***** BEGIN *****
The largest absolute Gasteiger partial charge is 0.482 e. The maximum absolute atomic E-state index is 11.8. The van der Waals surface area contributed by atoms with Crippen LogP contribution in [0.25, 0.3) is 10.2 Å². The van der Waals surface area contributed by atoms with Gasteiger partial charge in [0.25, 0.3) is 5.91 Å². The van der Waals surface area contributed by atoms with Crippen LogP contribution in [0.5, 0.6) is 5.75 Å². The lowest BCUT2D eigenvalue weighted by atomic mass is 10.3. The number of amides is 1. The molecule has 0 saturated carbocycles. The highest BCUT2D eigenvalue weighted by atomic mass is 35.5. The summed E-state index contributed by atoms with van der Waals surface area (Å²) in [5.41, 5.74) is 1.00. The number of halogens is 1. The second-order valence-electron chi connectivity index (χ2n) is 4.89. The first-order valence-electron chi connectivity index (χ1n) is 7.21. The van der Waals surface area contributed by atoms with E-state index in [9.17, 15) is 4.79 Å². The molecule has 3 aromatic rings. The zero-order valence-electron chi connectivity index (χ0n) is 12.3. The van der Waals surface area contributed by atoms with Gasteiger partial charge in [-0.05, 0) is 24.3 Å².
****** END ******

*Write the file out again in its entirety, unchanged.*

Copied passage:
The largest absolute Gasteiger partial charge is 0.482 e. The maximum absolute atomic E-state index is 11.8. The van der Waals surface area contributed by atoms with Crippen LogP contribution in [0.25, 0.3) is 10.2 Å². The van der Waals surface area contributed by atoms with Gasteiger partial charge in [0.25, 0.3) is 5.91 Å². The van der Waals surface area contributed by atoms with Crippen LogP contribution in [0.5, 0.6) is 5.75 Å². The lowest BCUT2D eigenvalue weighted by atomic mass is 10.3. The number of amides is 1. The molecule has 0 saturated carbocycles. The highest BCUT2D eigenvalue weighted by atomic mass is 35.5. The summed E-state index contributed by atoms with van der Waals surface area (Å²) in [5.41, 5.74) is 1.00. The number of halogens is 1. The second-order valence-electron chi connectivity index (χ2n) is 4.89. The first-order valence-electron chi connectivity index (χ1n) is 7.21. The van der Waals surface area contributed by atoms with E-state index in [9.17, 15) is 4.79 Å². The molecule has 3 aromatic rings. The zero-order valence-electron chi connectivity index (χ0n) is 12.3. The van der Waals surface area contributed by atoms with Gasteiger partial charge in [-0.05, 0) is 24.3 Å².